Painting GENCON Winner – Dozer and Smigs Pt. 1
I had another productive year at Gencon. Get ready for a painting thread about it!
It all starts as an unimpressive painted torso. Both arms, the head, the cannon, a box, two kneepads, and Smigs are all pinned to their own little grippy bases so I can get a good hold on them.
Because it’s the most recessed part of the model, I start with the skin. I start off with the Trollblood base I always use for these things. I’ve mentioned it in a few other articles. Apparently it’s P3’s exile Blue with a bit of Umbral Umber, Beaten Purple, and Frostbite mixed in. I’m glad I write these things. Otherwise I’d never remember that mix. While the base is still wet, I start to mix in some Frostbite highlights.
Then I shade it with a mix of Umbral Umber and Beaten Purple.
Thought it might be cool to show the face in this early stage.
Hardly finished but here it is after a bit more wet blending. I find it helpful to start with a base layer to plan things out and go back in for more blending in a few more thin layers.
And back to that torso again, with everything here nicely blended in as well. I also added a bit of reflected light to the bottom of the arms with some Hammerfall Khaki. This just represents the scant bit of light that would be reflected from the ground, but mostly it gives the muscles a little more definition.
With the skin looking how I like it I go back to the mouth for more work there. I start the interior with pure Beaten Purple and mix in some Rucksack Tan for a highlight.
I add Ryn Flesh to that mixture for further highlighting. I start the teeth with a basecoat of Sulfuric Yellow and blend some Umbral Umber into the base there to add some decay.
And here’s a look at one of the arms why not. I like to make the palms of my Trollbloods hands fleshier. The pinkish purple I use here is Ryn Flesh mixed with Frostbite and that Umbral Umber/Beaten Purple mix from before. Frostbite and Ryn Flesh in equal quantities are used as a Highlight while it is shaded by increasing the amounts of the purple mix.
For the leg wraps I use Gun Corps Brown shaded with another one of my favorite mixes: 50/50 Umbral Umber and Exile Blue. To add contrast I paint the leather strips beneath them a different color: Bloodstone shaded with Coal Black.
To highlight the brown I use Rucksack Tan, mixing a bit of Menoth White Highlight into it for the brightest areas. I add a little distressing by painting on some thin lines of Menoth White Highlight with a line of the Exile Umber Mix painted directly above. The Bloodstone on the strips is also highlighted with Menoth White Highlight. Then I get started on a third type of leather, and paint the straps around the wraps with a mix of Bloodstone and Thamar Black.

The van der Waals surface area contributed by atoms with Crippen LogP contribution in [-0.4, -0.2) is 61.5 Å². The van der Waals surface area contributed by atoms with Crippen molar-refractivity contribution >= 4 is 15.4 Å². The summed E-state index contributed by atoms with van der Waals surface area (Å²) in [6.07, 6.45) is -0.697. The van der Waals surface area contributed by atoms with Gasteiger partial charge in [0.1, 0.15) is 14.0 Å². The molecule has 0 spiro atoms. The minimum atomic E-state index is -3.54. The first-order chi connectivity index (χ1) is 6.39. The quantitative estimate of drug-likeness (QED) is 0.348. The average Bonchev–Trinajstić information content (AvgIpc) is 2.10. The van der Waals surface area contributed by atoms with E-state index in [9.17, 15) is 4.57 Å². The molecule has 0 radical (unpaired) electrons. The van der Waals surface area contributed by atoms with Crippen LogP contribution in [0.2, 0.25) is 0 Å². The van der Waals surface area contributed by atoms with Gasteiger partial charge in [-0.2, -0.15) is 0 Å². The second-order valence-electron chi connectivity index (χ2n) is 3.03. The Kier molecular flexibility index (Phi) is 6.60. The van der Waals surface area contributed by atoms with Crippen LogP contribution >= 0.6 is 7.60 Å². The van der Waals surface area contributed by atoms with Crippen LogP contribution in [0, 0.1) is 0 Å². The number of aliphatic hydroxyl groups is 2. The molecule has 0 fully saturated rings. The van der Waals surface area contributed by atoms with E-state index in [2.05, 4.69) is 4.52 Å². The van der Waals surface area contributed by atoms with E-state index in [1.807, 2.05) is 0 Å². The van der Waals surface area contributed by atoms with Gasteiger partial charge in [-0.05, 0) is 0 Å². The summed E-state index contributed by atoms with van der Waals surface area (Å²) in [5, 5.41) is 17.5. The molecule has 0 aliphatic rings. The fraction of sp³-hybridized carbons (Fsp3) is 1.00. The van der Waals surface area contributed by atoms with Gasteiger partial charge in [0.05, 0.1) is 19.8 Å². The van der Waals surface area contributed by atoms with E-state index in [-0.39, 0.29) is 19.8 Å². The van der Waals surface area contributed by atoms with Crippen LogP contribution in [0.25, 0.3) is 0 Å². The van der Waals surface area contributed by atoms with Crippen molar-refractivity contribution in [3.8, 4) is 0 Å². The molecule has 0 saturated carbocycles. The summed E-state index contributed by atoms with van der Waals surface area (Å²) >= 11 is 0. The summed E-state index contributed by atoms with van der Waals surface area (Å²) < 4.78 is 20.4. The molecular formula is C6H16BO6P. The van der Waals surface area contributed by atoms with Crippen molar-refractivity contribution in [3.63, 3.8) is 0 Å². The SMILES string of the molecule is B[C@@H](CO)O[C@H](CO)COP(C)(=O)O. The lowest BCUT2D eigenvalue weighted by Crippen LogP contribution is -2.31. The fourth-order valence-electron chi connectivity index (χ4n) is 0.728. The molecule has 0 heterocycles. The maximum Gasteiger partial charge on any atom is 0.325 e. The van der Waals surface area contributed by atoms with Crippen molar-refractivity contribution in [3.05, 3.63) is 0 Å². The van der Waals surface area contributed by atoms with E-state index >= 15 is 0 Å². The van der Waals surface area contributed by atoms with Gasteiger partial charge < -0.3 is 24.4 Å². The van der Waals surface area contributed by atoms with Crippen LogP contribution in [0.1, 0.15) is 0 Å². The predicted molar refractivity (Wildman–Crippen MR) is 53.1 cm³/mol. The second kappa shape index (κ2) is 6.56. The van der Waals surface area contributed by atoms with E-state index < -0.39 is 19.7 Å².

And here we are looking at a hand again. The strips are more pronounced here so I thought I’d show this view. The claws are Umbral Umber highlighted with Trollblood Highlight lightened even further with Menoth White Highlight.
Now lets get back to those leather straps. The black mix is highlighted with Umbral Umber with increasing amounts of Ryn Flesh added. Here is that first layer to help me feel it out.
And now with some more blending and definition. The last step was to add tiny highlights of almost pure Ryn Flesh around the lip of all those little holes, then give each of them a dot of the original black mix.
Ugh… I hate this part. Tartans… what a pain. The initial basecoat is Sanguine Base
This is shaded with Coal Black and highlighted with Rucksack Tan and a bit of Ryn Flesh. You may have noticed the rest of the colors I’m using here aren’t too saturated. I want to keep this red rather subdued lest it overwhelm the rest of the piece.
So for the first stripes of the tartan I go with another subdued color. It doesn’t get much more subdued than Bastion Gray.
The stripes get a highlight of Trollblood Flesh.
At all the intersections I add a little square of Exile Blue.
Then its more stripes. Very thin this time. I use Cryx Bane Base, since it has a slightly greenish tinge to it, and will have just the least bit of contrast.
It seems I forgot to get a final shot of the tartan while the model was in an incomplete state, so here’s a pretty big fast forward to after the model was completed. I cleaned up the lines wherever possible by painting alongside them. Then I shaded the cloth using Agrax Earth. To ensure a smooth transition, I applied the Earth only to the recesses. Then I took a brush with only water on it, and carefully blended it in. None of the tartan was left dry in this step to ensure that no unwanted transition lines were visible. The amount of water applied to the peaks of the tartan cloth had to be incredibly thin to keep the Agrax Earth from just bleed all the way up.
~Hope you’re enjoying everything so far. I’ll be back with part 2 soon.